'I couldn't just stand by': UAE hospital volunteers to help injured in Gaza

Team of 160 will provide care for children able to leave Gaza via Rafah crossing

UAE medical volunteers prepare to help Gazans

UAE medical volunteers prepare to help Gazans
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Two Gazan medics have said they will be happier to be among their people, close to a war zone, than watch the conflict from afar in the UAE.

They are part of a medical volunteer team of 160 who will provide emergency care for children who have escaped the war in Gaza.

UAE’s Burjeel Holdings and Response Plus Holding (RPM) have joined forces with Egypt’s Cleopatra Hospitals Group to provide care at a 60-bed field hospital near the Rafah crossing.

Registered nurse Ilham Altarabeen, 31, from Gaza, only recently started work in Abu Dhabi.

I've seen kids lose their speech from shock and helpless mothers grieving over their dead children
Ilham Altarabeen, volunteer

"I don't think I could stand by and not volunteer," she told The National. "I want to be next to my people. They need all the help they can get."

Ms Altarabeen, one of 10 siblings who are all in Gaza, has not told her parents that she has volunteered. "I don't want them to worry," she said.

Volunteering isn't new to Ms Altarabeen, who has previously assisted at a women's hospital in Gaza.

"I've seen and been in difficult situations," she said. "I've seen kids lose their speech from shock and helpless mothers grieving over their dead children.

"I understand that what I'll see in Gaza is much worse than what we are seeing on TV but this is the best decision that I have ever made."

Sheikh Mohamed on Sunday ordered the Ministry of Defence to begin a humanitarian mission to support civilians in the Gaza Strip, named Gallant Knight 3.

He said doctors registered with the Ministry of Health and Prevention and the Department of Health in Abu Dhabi could volunteer.

Mohammed Ghaben, 25, also a registered nurse who has been working at Burjeel Hospital in Abu Dhabi for almost a year, said being away from his family has been far harder than being in Gaza.

"When I am able to talk to them, that is what I tell them. They don't know how hard it is that I am away from them," he told The National.

"If anything happens to them, at least I'll be with them so it won't matter."

Mr Ghaben, one of eight siblings, said he hasn't been able to make contact with his family, who are all in Gaza, for a few days. He lost a cousin three days ago in the war, as well as a few of his friends.

"I am very excited to go back to volunteer. This is not only a medical duty but a humanitarian one as well," he said.

"The people of Gaza are in the most dire need of assistance – how can I not rush to their help?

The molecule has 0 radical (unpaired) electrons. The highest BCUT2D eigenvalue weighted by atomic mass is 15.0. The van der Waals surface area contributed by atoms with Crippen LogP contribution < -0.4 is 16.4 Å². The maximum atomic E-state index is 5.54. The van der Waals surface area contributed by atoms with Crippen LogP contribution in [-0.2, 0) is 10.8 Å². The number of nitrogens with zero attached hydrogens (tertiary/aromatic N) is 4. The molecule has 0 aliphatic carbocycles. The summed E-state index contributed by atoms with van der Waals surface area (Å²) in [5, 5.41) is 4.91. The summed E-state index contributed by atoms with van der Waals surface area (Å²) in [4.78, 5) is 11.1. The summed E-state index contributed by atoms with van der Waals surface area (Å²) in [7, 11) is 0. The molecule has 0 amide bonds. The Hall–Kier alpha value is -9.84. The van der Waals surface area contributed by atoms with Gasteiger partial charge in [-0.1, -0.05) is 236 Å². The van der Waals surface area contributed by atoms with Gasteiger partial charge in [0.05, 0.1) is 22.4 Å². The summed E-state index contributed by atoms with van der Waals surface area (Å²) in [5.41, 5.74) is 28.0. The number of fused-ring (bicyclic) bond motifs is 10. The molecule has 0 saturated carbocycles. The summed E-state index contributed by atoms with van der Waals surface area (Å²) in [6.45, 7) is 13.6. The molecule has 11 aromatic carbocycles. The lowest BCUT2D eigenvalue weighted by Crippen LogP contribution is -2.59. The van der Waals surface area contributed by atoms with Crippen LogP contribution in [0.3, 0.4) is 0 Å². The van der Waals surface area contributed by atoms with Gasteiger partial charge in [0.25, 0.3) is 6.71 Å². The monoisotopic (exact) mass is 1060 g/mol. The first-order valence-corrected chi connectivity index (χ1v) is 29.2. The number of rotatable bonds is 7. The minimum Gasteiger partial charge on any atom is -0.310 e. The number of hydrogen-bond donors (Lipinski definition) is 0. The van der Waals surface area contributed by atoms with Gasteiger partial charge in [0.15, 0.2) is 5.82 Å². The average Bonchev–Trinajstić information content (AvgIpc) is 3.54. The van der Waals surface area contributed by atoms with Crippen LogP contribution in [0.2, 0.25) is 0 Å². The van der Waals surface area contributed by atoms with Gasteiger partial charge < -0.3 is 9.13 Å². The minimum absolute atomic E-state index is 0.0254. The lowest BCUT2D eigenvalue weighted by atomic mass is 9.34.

"I am not worried [about my own safety]. This is a UAE mission that is being managed and directed by the government and if anything happens, I will have died in the line of duty. There is no bigger reward. I'll be home."

Also among the volunteer medical team is anaesthetist specialist at Life Care Hospital in Abu Dhabi, Dr Syed Shimar, who has a six-year-old son.

He said the images of children suffering in Gaza have been a motivating factor behind his decision to volunteer.

"I know that the UAE and my hospital will put my safety first, so I am not really worried about safety and am more focused on the assistance I can provide," the Indian citizen said.

"Every time I see the images of the children suffering, I think of my own son. Yes, I'll miss him when I am gone but these children in Gaza deserve more from the world."

Dr Neil Nijhawan, head of palliative medicine at Burjeel Hospital, described the decision to volunteer as "the natural thing to do".

"I think all doctors generally volunteer because we want to help," said Dr Nijhawan, who is from the UK.

"I think if you sit on enough medical school interviews and you ask people why they want to be a doctor, it's generally because they want to help.

"So when everything started happening and the call came, it was the natural thing to do."

Dr Ayat Al Hawajreh, an obstetrics and gynaecology consultant at Burjeel Medical City, said she feels it's part of her medical oath to help the people in Gaza.

"Every time you leave the house, you don't know if you will come back or not," the Jordanian mother of three said.

"Yes, we are going and we don't know what to expect.

"I know that this will be harder than anything I have ever seen, but I am looking at this as a mother first and as a medical professional – this is a humanitarian crisis, and these innocent children, mothers and civilians need us."

Separately, the UAE is constructing a field hospital inside Gaza which will have 150 beds and be established in several stages, housing several departments focused on the care of adults and children.

Updated: November 08, 2023, 1:05 PM